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Jewish World Review August 23, 2002 / 15 Elul, 5762

Benjamin Shapiro

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Are we we're returning to the Cold War? | Amid all the hubbub about corporate corruption, Martha Stewart and an impending attack on Iraq, the biggest development of the last decade is being overlooked: Russia is renewing her relations with America's enemies. Fire up the time machine because we're returning to the Cold War.

Even amid widespread speculation of an American invasion of Iraq, Russian President Vladimir Putin will soon ink a $40 billion trade deal with Saddam Hussein's regime. For years, the Russians have been strong trade partners with Hussein, ignoring U.N. sanctions and continuing to consume Iraqi oil. As Iraqi Foreign Ministry official Abbas Khalaf explains, "We give Russians full priority. Over 200 Russian companies are now working in our country." This relationship is nothing new, but to revitalize it pending America's upcoming attack on Iraq is surprising.

Russia opposes any plans to topple Hussein's regime, so placing thousands of Russians in Iraq in the face of an American offensive might be a desperate attempt to stave off a new Gulf War. Putin's effort to prevent war will fail; as one Washington insider said to me, "It's not a question of if but of when." Still, Putin could come out looking rosy to the Arab nations surrounding Iraq.

A Russian-Arab alliance would help both sides. Russia could use its protection as leverage to pressure Arab countries to end support for the Chechnyan War. Russia also could corner the world's oil market, causing oil shortages in the United States and plunging us into a deep recession.

At the same time, Arab countries fearing America's opposition to terrorism could use a valuable ally like Russia. Politically, Putin's support for the War on Terror has been priceless to President Bush, and he could pressure Bush to go easy on Russia's Arab allies. Militarily, Russia is still a force, possessing vast arsenals of nuclear weapons.

Russia's emerging international power is not mere speculation. The Russians are binding themselves tightly to Iran and North Korea, as well as Syria and Egypt.

Putin announced in March his intention to reinstitute sales of weapons to the Iranian government and to assist in the completion of a nuclear power plan in Bushehr. The power plant would almost certainly be used to create nuclear weapons for Iran. In February, the CIA identified Russia as a supplier of ballistic missile technology to Iran. A Russian/North Korean alliance is also forming, with North Korean leader Kim Jong Il visiting Moscow only last week. Russia provides North Korea with sophisticated long-range weaponry, as well as upgrades to its aerospace technology.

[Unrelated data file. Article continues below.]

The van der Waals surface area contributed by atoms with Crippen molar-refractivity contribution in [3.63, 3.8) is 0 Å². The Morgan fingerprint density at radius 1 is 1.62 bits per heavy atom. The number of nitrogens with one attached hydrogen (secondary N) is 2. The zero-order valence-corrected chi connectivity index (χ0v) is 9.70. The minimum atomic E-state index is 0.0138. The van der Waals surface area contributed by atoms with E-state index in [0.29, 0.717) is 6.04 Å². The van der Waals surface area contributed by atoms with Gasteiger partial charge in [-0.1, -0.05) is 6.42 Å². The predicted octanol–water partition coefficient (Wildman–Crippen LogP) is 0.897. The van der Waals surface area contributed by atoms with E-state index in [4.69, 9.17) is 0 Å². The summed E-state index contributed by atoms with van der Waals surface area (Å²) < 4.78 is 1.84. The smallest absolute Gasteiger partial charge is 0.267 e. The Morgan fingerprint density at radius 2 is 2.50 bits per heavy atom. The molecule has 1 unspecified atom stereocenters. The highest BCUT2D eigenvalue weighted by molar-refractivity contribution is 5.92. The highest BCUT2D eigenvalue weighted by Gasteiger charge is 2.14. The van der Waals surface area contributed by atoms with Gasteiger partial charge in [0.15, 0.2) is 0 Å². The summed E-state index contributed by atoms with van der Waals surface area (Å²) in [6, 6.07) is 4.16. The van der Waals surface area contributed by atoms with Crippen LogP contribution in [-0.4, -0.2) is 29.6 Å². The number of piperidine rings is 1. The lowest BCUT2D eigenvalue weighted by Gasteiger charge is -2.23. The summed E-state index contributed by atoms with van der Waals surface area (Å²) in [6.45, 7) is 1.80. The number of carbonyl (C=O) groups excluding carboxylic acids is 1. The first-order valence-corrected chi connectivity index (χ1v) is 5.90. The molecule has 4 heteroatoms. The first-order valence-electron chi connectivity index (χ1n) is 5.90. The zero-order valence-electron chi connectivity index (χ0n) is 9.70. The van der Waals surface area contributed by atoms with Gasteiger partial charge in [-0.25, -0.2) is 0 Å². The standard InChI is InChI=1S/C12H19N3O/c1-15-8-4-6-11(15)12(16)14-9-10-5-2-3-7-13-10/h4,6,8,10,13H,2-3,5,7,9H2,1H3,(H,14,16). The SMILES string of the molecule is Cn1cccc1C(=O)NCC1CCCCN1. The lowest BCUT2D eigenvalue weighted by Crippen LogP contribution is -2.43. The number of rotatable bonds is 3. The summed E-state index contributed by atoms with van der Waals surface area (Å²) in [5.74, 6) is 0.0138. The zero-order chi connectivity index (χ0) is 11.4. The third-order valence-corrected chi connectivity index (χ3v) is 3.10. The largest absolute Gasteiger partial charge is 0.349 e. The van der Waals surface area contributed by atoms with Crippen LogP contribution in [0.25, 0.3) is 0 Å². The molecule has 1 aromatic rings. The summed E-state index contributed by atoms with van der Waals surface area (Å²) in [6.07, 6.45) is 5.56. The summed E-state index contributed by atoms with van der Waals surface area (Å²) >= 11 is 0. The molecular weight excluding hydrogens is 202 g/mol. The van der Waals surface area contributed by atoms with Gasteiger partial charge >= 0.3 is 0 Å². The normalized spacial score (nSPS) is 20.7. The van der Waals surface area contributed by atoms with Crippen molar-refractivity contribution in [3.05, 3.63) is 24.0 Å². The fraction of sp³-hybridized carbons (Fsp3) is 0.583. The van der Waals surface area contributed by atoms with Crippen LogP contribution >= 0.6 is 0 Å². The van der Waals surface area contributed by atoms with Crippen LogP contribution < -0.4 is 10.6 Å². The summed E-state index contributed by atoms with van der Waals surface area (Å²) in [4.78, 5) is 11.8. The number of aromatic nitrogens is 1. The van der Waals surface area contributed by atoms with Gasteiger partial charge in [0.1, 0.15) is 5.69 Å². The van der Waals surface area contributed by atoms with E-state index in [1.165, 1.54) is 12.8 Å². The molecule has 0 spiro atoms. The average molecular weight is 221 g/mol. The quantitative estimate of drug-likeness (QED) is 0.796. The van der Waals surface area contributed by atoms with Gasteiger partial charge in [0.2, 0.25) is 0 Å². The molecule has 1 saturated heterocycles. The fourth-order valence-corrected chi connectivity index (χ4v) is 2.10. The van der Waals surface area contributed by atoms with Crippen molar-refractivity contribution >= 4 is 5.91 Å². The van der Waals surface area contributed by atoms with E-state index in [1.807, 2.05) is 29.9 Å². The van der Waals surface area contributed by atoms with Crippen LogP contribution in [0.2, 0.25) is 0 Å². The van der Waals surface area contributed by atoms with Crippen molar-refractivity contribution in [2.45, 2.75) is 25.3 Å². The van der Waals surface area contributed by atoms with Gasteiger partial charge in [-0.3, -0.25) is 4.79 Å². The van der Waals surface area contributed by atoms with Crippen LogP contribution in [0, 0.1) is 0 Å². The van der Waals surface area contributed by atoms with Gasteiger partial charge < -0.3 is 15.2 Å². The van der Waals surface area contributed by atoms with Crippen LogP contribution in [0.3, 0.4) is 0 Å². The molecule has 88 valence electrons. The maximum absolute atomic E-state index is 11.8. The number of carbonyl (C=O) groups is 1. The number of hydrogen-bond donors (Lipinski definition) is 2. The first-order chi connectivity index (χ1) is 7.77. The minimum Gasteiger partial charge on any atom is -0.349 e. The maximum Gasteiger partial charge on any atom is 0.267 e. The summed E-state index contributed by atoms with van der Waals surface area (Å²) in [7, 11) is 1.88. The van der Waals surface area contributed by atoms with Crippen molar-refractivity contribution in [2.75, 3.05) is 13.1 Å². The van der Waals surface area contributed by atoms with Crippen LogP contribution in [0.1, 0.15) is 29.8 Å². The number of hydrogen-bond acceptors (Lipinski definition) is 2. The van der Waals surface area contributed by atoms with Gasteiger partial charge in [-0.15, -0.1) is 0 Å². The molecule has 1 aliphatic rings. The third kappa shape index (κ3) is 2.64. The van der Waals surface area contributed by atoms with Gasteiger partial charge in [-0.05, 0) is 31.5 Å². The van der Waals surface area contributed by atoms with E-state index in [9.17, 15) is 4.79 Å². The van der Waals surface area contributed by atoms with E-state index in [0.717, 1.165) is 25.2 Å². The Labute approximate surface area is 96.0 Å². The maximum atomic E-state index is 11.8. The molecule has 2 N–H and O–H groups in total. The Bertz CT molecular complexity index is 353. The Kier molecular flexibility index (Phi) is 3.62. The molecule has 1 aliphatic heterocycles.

Russia sells arms to the terrorist state Syria. And Russia has close ties to Egypt both in the area of investment and in weapons supplies, despite Egypt's ambiguous/contrary position in the War on Terror.

Russia is perhaps more dangerous now than it ever was. During the Cold War, the country was burdened by its own communism, making it bulky and ill-equipped to meet the challenge posed by Ronald Reagan and American capitalism. Today, the situation has nearly reversed. Russia has risen like a phoenix from its own ashes, instituting a virile brand of capitalism that makes the United States look socialist by comparison. Russia's 13 percent flat tax has created a consistent economic boom. In 2000, Russia's gross domestic product jumped 6.3 percent, and in 2001, it rose at least another 5 percent.

Russia is moving quickly and efficiently, and combined with a sense of Soviet nationalism, it is once again becoming a force to be reckoned with. And the United States must take swift action.

While still pursuing close ties with Russia, we must make clear that Russia cannot maintain its connections with dangerous rogue states. This means clear language from President Bush. The Bush Doctrine defines as enemies those who support or harbor terrorists; it must also define as enemies those countries that support terrorist regimes.

We must drastically cut taxes in this country to reinvigorate a stagnant economy and stop giving disincentives for employment. We must develop a working missile defense shield to prepare for the eventuality of a new Soviet threat.

We must act quickly in opposition to those countries that would constitute a new Russian sphere of influence: Iraq, Iran, North Korea, Syria and others. We cannot allow Moscow to ally with these countries, creating a new Russian satellite system.

A new Cold War is lurking on the horizon. It is not a certainty, but it is a possibility. We must be prepared for that possibility in every way.

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© 2002, Creators Syndicate